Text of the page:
United States v. River Rouge Improvement Company, supra, at 269 U.S. 415, 46 S.Ct. 146.


In the instant case, the United States attempted to show special benefits to the Trouts' remainder by adducing sales of similar property in the vicinity. The so-called comparable sales were made between 1958 and 1960, a period of time certainly not too remote from the taking of appellees' property in 1960. As stated previously, the respective prices per acre were $191, $200, and $315. On the basis of these sales, Mr. Nolte, the Government's expert, valued the remainder at a little more than $200 per acre. He testified that he made appropriate adjustments for improvements and that he considered the properties he used for comparison very similar to the Trouts' remainder.7 In presenting this evidence of comparable sales to prove that special benefits to the remainder nearly offset the landowners' loss of 210 acres, the Government was making as strong a case as could be expected; for the courts have said repeatedly that comparable sales — sales from a willing seller to a willing buyer of similar property in the vicinity at or about the same time — constitute the best evidence of market value. See, e. g., United States v. 60.14 Acres of Land, etc., 3d Cir. 1966, 362 F.2d 660, 665; United States v. Whitehurst, 4th Cir. 1964, 337 F. 2d 765, 775; United States v. Featherston, 10th Cir. 1963, 325 F.2d 539; United States v. 5139.5 Acres of Land, etc., 4th Cir. 1952, 200 F.2d 659; Baetjer v. United States, 1st Cir. 1944, 143 F.2d 391, 397. Despite what appears from the cold record to have been a persuasive case for special benefits, however, the district court, following the commission, found the evidence of special benefits inconclusive. The commission rejected the Government's contention that the remainder would be suitable for lakeside subdivision because there was no testimony pertaining to the size and structure of the reservoir.8


As an appellate court, we must review the finding that there were no special benefits under the clearly-erroneous rule. Fed.R.Civ.P. 52(a). Under this standard, however, a fact finding should be reversed "when although there is evidence to support it, the reviewing court on the entire evidence is left with the definite and firm conviction that a mistake has been committed." United States v. United States Gypsum Co., 1948, 333 U.S. 364, 395, 68 S.Ct. 525, 542, 92 L.Ed. 746; see 2B Barron & Holtzoff § 1133 (Wright ed. 1961). While we do not go so far as to hold clearly erroneous the finding that there were no special benefits, we do hold that the findings before us are not explicit enough to permit affirmance. If the best evidence of market value, i. e., evidence of comparable sales, indicates that there were special benefits to the remainder, it cannot be rejected by the district court or commission without an adequate explanation. The only subsidiary finding offered by the commission in support of its conclusion that the Government failed to prove special benefits was that there was no testimony pertaining to the capacity and structure of the reservoir.9 We cannot accept this as a sound reason. Under the circumstances, it was unrealistic for the commission to doubt that the Canyon Dam would come into existence or that the Trouts would have waterfront property after the dam was completed. Olson v. United States, 1934, 292 U.S. 246, 257, 54 S.Ct. 704, 709, 78 L.Ed. 1236 established the rule that an element or event affecting value must be shown to be reasonably probable and not a matter of speculation, but in this case the building of Canyon Dam was not a matter of speculation. The increasing prices of property bordering on the contemplated project make this clear. Moreover, in demanding evidence pertaining to the structure of the reservoir, the commission misconceived the issue of special benefits. The question is whether the market value of the remainder was increased by its prospective frontage on the water. Market value "is * * * a reflection of the state of mind of the public with respect to the property." United States v. Smith, 5th Cir. 1966, 355 F.2d 807, 809. If the commission felt that willing buyers would have paid more for the remainder at or about the time of taking because of the contemplated project, then an offset for special benefits would have been in order.10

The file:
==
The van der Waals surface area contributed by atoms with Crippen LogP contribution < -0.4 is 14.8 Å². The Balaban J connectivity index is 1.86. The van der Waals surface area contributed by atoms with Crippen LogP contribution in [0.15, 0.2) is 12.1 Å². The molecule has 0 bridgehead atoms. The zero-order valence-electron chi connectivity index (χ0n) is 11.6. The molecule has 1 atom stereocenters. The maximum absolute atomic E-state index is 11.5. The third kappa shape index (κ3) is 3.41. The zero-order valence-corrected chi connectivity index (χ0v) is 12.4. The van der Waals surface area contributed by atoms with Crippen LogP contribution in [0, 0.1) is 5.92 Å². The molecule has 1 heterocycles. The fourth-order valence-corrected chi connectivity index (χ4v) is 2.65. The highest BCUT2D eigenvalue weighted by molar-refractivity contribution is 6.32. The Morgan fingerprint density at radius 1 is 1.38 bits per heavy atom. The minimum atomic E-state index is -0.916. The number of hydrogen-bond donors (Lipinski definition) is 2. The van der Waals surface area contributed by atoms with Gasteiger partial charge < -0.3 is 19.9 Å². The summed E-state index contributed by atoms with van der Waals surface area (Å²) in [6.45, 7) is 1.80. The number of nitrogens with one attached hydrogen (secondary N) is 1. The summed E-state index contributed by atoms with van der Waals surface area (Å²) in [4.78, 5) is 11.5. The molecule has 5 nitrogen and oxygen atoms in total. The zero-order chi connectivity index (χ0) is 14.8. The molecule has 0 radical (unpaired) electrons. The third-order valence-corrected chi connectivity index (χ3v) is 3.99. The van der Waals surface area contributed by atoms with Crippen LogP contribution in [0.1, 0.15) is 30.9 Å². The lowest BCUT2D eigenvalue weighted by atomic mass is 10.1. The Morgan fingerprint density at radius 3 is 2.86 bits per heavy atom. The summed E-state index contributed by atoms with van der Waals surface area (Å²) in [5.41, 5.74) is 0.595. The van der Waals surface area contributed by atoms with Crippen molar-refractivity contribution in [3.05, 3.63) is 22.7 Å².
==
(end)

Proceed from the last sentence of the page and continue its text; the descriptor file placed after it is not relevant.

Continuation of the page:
Appellees argue that the Government's evidence of comparable sales was deceiving because of variances in size, terrain, location, and improvements and therefore that the commission justifiably disregarded it. In other words, appellees argue that the three sales between 1958 and 1960 were really not comparable sales at all and did not prove special benefits to their remainder. The cross-examination of Mr. Nolte does not reveal to us any fundamental weaknesses in his testimony, and the commission did not specify any in its report. If the commission believed that the sales were not really comparable and that Mr. Nolte's testimony did not prove anything, then it should have explained why. Given some reasons for the conclusion, we would have had a basis for enlightened appellate review.11


In requiring the commission to give reasons for its conclusions, we do not write new law. In United States v. Merz, 1964, 376 U.S. 192, 84 S.Ct. 639, 11 L.Ed.2d 629, the Supreme Court held that a commission in a condemnation case cannot make conclusory findings on the order of a general verdict but must make detailed findings which clearly indicate its reasons for the final result: